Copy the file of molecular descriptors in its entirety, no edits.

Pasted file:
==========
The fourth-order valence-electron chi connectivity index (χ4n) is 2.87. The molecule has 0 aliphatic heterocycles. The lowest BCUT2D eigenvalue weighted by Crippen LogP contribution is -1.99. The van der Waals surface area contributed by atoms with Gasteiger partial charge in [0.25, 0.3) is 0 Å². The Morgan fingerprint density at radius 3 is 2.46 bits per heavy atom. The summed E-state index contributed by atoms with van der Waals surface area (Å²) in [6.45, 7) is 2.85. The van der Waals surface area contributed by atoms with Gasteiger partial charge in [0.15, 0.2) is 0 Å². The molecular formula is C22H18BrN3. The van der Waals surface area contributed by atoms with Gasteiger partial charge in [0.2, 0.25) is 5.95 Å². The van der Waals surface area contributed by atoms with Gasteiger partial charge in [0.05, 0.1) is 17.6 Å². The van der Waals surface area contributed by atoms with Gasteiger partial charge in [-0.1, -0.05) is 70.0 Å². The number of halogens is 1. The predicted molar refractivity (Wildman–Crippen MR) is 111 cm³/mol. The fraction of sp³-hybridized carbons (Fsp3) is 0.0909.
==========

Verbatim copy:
The fourth-order valence-electron chi connectivity index (χ4n) is 2.87. The molecule has 0 aliphatic heterocycles. The lowest BCUT2D eigenvalue weighted by Crippen LogP contribution is -1.99. The van der Waals surface area contributed by atoms with Gasteiger partial charge in [0.25, 0.3) is 0 Å². The Morgan fingerprint density at radius 3 is 2.46 bits per heavy atom. The summed E-state index contributed by atoms with van der Waals surface area (Å²) in [6.45, 7) is 2.85. The van der Waals surface area contributed by atoms with Gasteiger partial charge in [0.15, 0.2) is 0 Å². The molecular formula is C22H18BrN3. The van der Waals surface area contributed by atoms with Gasteiger partial charge in [0.2, 0.25) is 5.95 Å². The van der Waals surface area contributed by atoms with Gasteiger partial charge in [0.05, 0.1) is 17.6 Å². The van der Waals surface area contributed by atoms with Gasteiger partial charge in [-0.1, -0.05) is 70.0 Å². The number of halogens is 1. The predicted molar refractivity (Wildman–Crippen MR) is 111 cm³/mol. The fraction of sp³-hybridized carbons (Fsp3) is 0.0909.